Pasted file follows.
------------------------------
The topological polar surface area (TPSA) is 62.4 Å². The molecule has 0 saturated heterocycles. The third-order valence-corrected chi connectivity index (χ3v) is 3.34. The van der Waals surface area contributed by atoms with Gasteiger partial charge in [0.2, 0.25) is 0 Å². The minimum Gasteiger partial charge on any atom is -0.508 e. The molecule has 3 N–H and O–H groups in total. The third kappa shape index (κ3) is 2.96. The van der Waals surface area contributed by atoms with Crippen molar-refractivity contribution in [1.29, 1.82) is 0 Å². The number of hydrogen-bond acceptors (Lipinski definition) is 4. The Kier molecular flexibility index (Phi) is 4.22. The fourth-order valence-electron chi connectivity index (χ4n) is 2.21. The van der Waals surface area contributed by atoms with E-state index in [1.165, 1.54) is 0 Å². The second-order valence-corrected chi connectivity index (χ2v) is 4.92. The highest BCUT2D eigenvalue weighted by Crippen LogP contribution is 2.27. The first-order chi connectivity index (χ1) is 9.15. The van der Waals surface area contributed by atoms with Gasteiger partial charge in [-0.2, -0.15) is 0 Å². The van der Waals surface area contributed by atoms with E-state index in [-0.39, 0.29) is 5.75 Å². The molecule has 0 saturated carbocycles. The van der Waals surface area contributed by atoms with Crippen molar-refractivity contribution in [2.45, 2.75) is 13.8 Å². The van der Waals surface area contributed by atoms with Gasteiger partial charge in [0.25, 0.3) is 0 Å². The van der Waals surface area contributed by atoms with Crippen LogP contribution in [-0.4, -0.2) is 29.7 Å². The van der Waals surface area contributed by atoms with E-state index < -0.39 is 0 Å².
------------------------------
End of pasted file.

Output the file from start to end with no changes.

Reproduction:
The topological polar surface area (TPSA) is 62.4 Å². The molecule has 0 saturated heterocycles. The third-order valence-corrected chi connectivity index (χ3v) is 3.34. The van der Waals surface area contributed by atoms with Gasteiger partial charge in [0.2, 0.25) is 0 Å². The minimum Gasteiger partial charge on any atom is -0.508 e. The molecule has 3 N–H and O–H groups in total. The third kappa shape index (κ3) is 2.96. The van der Waals surface area contributed by atoms with Crippen molar-refractivity contribution in [1.29, 1.82) is 0 Å². The number of hydrogen-bond acceptors (Lipinski definition) is 4. The Kier molecular flexibility index (Phi) is 4.22. The fourth-order valence-electron chi connectivity index (χ4n) is 2.21. The van der Waals surface area contributed by atoms with E-state index in [1.165, 1.54) is 0 Å². The second-order valence-corrected chi connectivity index (χ2v) is 4.92. The highest BCUT2D eigenvalue weighted by Crippen LogP contribution is 2.27. The first-order chi connectivity index (χ1) is 9.15. The van der Waals surface area contributed by atoms with Gasteiger partial charge in [-0.2, -0.15) is 0 Å². The van der Waals surface area contributed by atoms with E-state index in [-0.39, 0.29) is 5.75 Å². The molecule has 0 saturated carbocycles. The van der Waals surface area contributed by atoms with Crippen molar-refractivity contribution in [2.45, 2.75) is 13.8 Å². The van der Waals surface area contributed by atoms with Gasteiger partial charge in [0.25, 0.3) is 0 Å². The van der Waals surface area contributed by atoms with Crippen LogP contribution in [-0.4, -0.2) is 29.7 Å². The van der Waals surface area contributed by atoms with E-state index < -0.39 is 0 Å².